Clark advised that any residents who have mailed items in the open and unlocked Germantown Avenue mailbox on the evening of Monday, July, 18, “might want to monitor their checks. If they are inclined, and out of an abundance of caution, they might want to notify their banks, cancel the checks, and resend new ones.”
Last week, three readers, all of whom asked that the Local not reveal their names, reported that their checks had been stolen. One of them, a Wyndmoor resident, mailed a check for $9,978, in the mailbox located in front of the Chestnut Hill post office on Germantown Avenue. The check, to Long & Foster, was for a vacation house rental on Dec. 26. According to the source, her husband noticed the check was stolen and washed when he saw a picture of it on their online banking account with their bank, PNC.
The second source said she wrote two checks from separate accounts - one from Wells Fargo and another from the University of Pennsylvania Credit Union - to pay a single credit card payment. Both checks were mailed in the same envelope from the mailbox just outside of the Market Square post office on June 19.
The checks were cashed two days later, on June 21, but the source didn’t notice anything was wrong until June 30, when she was on the phone with her bank trying to set up an online account with her credit card.
“I called and they told me what the balance was and it was an outrageous amount,” said the source. The source filed a police report that day.
The third source, a Chestnut Hill resident, mailed four checks on July 14 either from the mailbox on Willow Grove Avenue near the Wyndmoor train station or mailbox on St. Martin’s Lane near the Philadelphia Cricket Club. She was unsure about which mailbox. On July 21, she got a phone call from her bank, Bank of America, notifying her that somebody had tried to cash two suspicious looking checks from her account. They told her the name on the check, Sinai Parker.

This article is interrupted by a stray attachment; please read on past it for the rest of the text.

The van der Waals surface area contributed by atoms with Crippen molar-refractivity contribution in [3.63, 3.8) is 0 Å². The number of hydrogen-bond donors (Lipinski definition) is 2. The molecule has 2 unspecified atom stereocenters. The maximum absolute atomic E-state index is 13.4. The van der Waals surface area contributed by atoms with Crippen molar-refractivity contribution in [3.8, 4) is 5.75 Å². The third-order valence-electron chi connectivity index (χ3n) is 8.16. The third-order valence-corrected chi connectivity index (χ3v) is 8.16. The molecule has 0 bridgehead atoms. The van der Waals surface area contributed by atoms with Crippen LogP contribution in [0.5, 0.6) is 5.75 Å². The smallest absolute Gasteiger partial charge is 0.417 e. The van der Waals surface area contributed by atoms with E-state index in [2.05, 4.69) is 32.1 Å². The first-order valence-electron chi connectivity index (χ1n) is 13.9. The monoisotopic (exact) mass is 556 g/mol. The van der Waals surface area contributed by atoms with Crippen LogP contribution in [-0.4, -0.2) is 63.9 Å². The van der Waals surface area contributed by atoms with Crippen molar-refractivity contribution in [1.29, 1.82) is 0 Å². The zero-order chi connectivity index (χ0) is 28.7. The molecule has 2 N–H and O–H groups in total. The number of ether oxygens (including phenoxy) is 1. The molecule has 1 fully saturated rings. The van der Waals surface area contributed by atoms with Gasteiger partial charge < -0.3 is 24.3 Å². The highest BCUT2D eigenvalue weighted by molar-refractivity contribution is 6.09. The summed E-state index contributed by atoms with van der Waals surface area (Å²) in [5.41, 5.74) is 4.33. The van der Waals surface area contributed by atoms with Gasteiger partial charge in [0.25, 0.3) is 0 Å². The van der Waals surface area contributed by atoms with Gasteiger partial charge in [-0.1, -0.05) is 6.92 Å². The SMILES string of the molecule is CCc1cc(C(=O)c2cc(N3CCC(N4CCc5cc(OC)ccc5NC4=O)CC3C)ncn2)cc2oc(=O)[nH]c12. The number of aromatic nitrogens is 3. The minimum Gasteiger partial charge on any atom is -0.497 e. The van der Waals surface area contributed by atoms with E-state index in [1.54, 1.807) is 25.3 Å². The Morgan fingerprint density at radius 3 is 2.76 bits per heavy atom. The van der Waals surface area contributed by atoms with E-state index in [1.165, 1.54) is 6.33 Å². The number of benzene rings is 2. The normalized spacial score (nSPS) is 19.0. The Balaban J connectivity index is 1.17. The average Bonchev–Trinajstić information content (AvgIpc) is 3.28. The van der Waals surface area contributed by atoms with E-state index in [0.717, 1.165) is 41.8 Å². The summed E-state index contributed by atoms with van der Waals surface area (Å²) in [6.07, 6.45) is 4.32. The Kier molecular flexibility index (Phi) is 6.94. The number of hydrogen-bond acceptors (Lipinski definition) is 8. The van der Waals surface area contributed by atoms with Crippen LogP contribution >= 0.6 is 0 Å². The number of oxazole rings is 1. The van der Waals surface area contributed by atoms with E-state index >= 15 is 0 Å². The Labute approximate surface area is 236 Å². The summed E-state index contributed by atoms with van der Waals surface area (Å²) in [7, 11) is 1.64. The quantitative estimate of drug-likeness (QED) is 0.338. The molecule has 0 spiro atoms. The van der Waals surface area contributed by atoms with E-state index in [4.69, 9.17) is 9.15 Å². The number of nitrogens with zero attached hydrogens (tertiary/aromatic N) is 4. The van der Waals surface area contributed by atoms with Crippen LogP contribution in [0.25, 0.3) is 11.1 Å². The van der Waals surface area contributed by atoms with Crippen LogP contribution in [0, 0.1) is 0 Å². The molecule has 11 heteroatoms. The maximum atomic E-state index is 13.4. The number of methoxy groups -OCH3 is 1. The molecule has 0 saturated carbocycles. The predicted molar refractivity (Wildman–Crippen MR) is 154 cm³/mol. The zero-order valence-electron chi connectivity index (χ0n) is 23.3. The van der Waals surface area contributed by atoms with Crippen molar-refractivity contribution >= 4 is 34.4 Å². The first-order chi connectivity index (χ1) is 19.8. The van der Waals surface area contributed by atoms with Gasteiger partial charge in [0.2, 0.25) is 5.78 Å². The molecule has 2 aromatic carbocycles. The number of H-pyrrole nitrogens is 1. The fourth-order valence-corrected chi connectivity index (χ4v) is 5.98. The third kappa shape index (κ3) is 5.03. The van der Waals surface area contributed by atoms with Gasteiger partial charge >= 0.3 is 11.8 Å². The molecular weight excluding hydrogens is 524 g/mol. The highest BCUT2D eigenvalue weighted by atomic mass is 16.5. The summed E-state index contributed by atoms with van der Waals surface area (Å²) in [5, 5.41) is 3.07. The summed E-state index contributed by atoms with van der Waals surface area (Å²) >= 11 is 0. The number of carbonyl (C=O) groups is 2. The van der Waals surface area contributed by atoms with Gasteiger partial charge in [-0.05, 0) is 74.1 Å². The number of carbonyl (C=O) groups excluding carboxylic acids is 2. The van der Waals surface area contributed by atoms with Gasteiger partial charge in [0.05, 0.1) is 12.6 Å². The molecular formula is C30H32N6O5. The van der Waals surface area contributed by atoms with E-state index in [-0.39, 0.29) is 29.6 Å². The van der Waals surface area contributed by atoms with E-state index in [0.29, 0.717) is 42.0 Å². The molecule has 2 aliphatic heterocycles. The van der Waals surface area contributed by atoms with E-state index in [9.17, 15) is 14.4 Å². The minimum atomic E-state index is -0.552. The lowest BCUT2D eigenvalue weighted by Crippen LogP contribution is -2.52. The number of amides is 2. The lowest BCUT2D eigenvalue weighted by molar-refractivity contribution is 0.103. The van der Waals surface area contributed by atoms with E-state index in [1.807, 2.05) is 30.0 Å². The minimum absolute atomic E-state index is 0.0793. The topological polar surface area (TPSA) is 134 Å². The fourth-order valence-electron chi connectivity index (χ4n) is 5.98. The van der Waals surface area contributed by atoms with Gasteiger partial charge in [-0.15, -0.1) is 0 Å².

“I said I’ve definitely never heard of that person before,” she told the Local.
The source told the Local the checks were meant to go to a landscaping company and a vacation rental company in South Carolina. A picture of one of the checks, which was made out for $2,537.50, reveals radically different handwriting on the payee line.
“I’m going to avoid mailing checks at all costs,” she said. “What a pain.”
The source ended up having the bank freeze the accounts, so the money was never lost. She closed out her account at her bank’s recommendation. She hasn’t yet filed a police report, but plans to file one.
In a previous statement, Philadelphia Division Postal Inspector George Clark told the Local that the Postal Inspection Service is “doing everything in its power to combat these crimes.”
The 2021 United States Postal Inspection Service annual report, which Clark provided to the Local, reveals some of the repercussions thieves can expect if they’re caught stealing mail.
Houston resident Valnica Strong-Garner was given a 38-month prison sentence and five years probation after her fifth time being arrested for mail theft in January of last year, according to the report. She had most recently used white out to erase “U.S. Department of Treasury” on a tax check mailed by a resident of Valley Grande, Ala. She later cashed the check at a local grocery store.